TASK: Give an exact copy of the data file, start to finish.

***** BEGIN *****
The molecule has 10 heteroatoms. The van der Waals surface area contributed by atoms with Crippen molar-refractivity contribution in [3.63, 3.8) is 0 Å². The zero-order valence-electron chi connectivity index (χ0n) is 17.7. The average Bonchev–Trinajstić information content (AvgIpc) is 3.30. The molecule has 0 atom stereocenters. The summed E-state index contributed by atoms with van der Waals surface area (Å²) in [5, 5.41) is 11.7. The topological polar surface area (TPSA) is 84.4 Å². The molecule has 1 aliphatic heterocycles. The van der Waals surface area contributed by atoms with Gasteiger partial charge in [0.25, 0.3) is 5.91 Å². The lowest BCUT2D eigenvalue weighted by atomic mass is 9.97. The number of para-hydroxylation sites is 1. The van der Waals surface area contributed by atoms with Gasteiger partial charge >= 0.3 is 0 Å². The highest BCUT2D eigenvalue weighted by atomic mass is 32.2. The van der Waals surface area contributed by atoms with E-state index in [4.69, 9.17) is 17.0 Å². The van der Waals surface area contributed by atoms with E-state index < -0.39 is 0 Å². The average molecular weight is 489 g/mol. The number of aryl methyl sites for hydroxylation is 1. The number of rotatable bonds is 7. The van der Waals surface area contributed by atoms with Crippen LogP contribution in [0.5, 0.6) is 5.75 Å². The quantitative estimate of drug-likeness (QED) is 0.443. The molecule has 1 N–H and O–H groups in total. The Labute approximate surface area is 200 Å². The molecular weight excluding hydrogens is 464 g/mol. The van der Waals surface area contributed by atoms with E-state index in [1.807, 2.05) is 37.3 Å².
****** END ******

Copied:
The molecule has 10 heteroatoms. The van der Waals surface area contributed by atoms with Crippen molar-refractivity contribution in [3.63, 3.8) is 0 Å². The zero-order valence-electron chi connectivity index (χ0n) is 17.7. The average Bonchev–Trinajstić information content (AvgIpc) is 3.30. The molecule has 0 atom stereocenters. The summed E-state index contributed by atoms with van der Waals surface area (Å²) in [5, 5.41) is 11.7. The topological polar surface area (TPSA) is 84.4 Å². The molecule has 1 aliphatic heterocycles. The van der Waals surface area contributed by atoms with Gasteiger partial charge in [0.25, 0.3) is 5.91 Å². The lowest BCUT2D eigenvalue weighted by atomic mass is 9.97. The number of para-hydroxylation sites is 1. The van der Waals surface area contributed by atoms with Gasteiger partial charge >= 0.3 is 0 Å². The highest BCUT2D eigenvalue weighted by atomic mass is 32.2. The van der Waals surface area contributed by atoms with E-state index in [4.69, 9.17) is 17.0 Å². The van der Waals surface area contributed by atoms with E-state index < -0.39 is 0 Å². The average molecular weight is 489 g/mol. The number of aryl methyl sites for hydroxylation is 1. The number of rotatable bonds is 7. The van der Waals surface area contributed by atoms with Crippen LogP contribution in [0.5, 0.6) is 5.75 Å². The quantitative estimate of drug-likeness (QED) is 0.443. The molecule has 1 N–H and O–H groups in total. The Labute approximate surface area is 200 Å². The molecular weight excluding hydrogens is 464 g/mol. The van der Waals surface area contributed by atoms with E-state index in [1.807, 2.05) is 37.3 Å².